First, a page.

Karen's Reviews > The Book of Madness and Cures

The Book of Madness and Cures by Regina O'Melveny
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's review
Nov 12, 2011

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Read from November 18 to 25, 2011

An interesting look at the Renaissance times as far as a woman's role in life and in medicine. Gabriella Montini's father left her and her mother ten years ago in search of more diseases and cures for his Book of Diseases. As a doctor in 16th century Venice, he had taught his daughter everything he knew. With her own intelligence and feminine instincts, Gabriella had acquired a practice of her own. However, the Guild of Physicians now decides she can no longer practice because her father is not there to mentor her. So she takes the few letters he has written over the ten years and sets out to find him.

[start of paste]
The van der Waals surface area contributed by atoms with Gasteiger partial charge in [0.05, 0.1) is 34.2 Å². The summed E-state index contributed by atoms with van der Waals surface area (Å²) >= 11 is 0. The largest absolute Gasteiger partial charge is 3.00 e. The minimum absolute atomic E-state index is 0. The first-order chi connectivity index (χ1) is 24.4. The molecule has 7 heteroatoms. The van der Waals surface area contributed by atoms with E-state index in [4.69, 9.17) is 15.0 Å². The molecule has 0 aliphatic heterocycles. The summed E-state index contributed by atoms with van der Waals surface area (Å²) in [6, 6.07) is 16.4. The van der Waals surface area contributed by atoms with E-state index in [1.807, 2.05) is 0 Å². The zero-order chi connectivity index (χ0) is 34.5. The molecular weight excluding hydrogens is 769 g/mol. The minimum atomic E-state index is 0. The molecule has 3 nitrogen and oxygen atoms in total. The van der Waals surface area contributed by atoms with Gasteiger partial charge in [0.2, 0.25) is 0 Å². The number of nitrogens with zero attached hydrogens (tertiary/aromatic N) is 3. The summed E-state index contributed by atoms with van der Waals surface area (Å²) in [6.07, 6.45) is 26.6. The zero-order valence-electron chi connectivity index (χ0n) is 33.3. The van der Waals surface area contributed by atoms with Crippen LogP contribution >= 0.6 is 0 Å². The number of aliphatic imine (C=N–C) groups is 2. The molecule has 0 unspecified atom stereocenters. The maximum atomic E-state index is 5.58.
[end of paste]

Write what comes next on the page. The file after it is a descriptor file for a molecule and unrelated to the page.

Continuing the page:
With her go her faithful servants, Olmina and Lorenz, husband and wife, who consider Gabriella as their own daughter. She has a much better relationship with them than she does her own mother, so leaving is not a big burden for her. They travel through Italy to Germany, Holland, and Scotland, where Gabriella meets Hamish Urquhart, a professor who takes a liking to the independent, stubborn woman. She returns his feelings, but remains compelled to search for her father, despite the growing awareness of his probable insanity. The search becomes as much one for Gabriella's identity as it is for her father. The trip continues to France, Portugal, and into northern Africa. It is interesting to read of the various reactions to Gabriella along the way. She is a "mere woman" in some places, must disguise herself as a man for protection in others, and is given due respect as a doctor in others.

Not exactly a page-turner, but interesting nonetheless. Not bad for a debut novel.


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